Point of View

Common Core: ‘Local control’ argument a guise to defend mediocrity

June 13, 2013 

North Carolina needs a world-class education system. Implementing a new set of nationwide standards called the Common Core would help to give us one.

But now that all teachers across the state have been moving forward in implementing these standards, some North Carolina lawmakers and activists want to take public schools backward.

The Common Core has come under fire for all sorts of frivolous reasons. In our state, proponents of cursive handwriting have recently spoken against implementation because the new standards don’t mention cursive or script handwriting. Are they serious?

There is nothing in the Common Core standards that would prevent schools from teaching cursive handwriting. The Common Core isn’t a new curriculum or some kind of Washington takeover of the classroom. It’s simply an ambitious set of standards describing what children should know at each grade level.

It also describes the skills that they should develop along the way. The core is particularly focused on English language arts and math.

And what is our alternative to teaching the Common Core? Do we want to fall behind the 44 other states that have adopted Common Core – indeed, the rest of the developed world – because those standards don’t contain a sentence about handwriting? The very mobile companies that offer great jobs these days are looking for workers educated in STEM subjects (science, technology, engineering and mathematics), not calligraphy.

It’s not just about cursive. Another Common Core conspiracy has to do with the fact that the Common Core makes it easier for the state and federal government to collect data on student performance. Critics portray this oversight as “data-mining.” There are many state and federal laws that protect student data. These laws have been in place for a long time, and the Common Core will not change how local and state officials manage and protect student data.

If lawmakers believe we should not collect information about student performance, would they instead prefer an education program with no accountability? Does anyone think the government should spend money and then not track how effectively it is being used?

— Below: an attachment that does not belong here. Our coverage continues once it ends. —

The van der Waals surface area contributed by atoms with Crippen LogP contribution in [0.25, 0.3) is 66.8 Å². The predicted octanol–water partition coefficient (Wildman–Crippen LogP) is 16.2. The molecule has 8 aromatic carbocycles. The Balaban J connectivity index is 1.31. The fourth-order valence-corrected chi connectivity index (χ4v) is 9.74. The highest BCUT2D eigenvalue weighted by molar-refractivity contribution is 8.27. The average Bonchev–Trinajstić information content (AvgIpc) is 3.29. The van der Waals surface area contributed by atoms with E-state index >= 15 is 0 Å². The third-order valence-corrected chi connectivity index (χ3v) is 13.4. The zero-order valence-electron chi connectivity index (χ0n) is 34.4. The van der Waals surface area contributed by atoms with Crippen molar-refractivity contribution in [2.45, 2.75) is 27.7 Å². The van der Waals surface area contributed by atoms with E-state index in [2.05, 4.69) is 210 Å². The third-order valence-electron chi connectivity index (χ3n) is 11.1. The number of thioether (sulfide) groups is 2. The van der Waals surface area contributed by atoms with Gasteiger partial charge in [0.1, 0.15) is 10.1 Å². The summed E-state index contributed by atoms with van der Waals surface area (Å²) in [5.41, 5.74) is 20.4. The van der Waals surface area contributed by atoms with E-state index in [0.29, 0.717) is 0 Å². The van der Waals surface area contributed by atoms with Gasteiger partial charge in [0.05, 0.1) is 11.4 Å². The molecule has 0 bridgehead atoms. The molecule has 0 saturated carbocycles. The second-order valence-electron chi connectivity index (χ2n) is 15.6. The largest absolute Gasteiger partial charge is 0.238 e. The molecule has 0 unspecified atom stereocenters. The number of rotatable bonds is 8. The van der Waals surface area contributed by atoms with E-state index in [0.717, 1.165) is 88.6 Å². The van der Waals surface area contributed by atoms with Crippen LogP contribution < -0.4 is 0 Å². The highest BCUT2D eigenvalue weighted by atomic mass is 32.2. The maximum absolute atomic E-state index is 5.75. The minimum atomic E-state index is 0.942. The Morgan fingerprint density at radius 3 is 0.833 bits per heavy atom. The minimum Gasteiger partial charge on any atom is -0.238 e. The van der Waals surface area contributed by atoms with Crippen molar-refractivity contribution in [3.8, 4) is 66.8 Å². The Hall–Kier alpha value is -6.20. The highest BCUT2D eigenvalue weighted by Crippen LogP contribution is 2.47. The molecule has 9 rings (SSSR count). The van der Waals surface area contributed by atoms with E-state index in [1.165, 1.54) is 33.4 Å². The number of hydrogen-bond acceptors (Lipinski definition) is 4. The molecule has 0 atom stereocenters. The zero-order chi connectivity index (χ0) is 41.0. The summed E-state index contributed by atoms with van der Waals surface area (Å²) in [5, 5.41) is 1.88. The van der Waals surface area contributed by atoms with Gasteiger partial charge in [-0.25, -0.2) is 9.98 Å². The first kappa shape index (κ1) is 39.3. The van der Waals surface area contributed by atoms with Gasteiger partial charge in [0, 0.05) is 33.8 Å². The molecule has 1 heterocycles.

The Common Core was developed with the intent of preparing students for higher learning. The critics aren’t offering a better program of education. Instead they want improvised and ad-hoc programs. They are defending mediocrity under the mask of “local control.”

Our state is in a global competition for jobs. Tech companies like Facebook and Dropbox have opened up offices in Ireland over the past three years, citing the talent of potential workers. International accounting firm PriceWaterhouseCoopers encourages its clients to invest in Ireland, and education is one of the top reasons.

Once companies like these put down roots, they spend massive amounts on real estate and local retail, lifting the whole economy. Well-educated, English-speaking workers can be found in almost any region of the globe now: Canada, South Africa, India or New Zealand. But there are lots of European and Asian companies that would love to expand to America. Common Core gives them one more reason to come to North Carolina.

We know that we can compete with anyone. Our land is beautiful and our people friendly. Compared with the rest of the world, our government is stable, and our business environment encourages creativity and innovation. Common Core standards prepare our students for a tough but prosperous future. The time to implement them is now.

William C. Harrison served as chairman of the N.C. State Board of Education from 2009 through 2013. Before his appointment, he spent 18 years as a superintendent in North Carolina.

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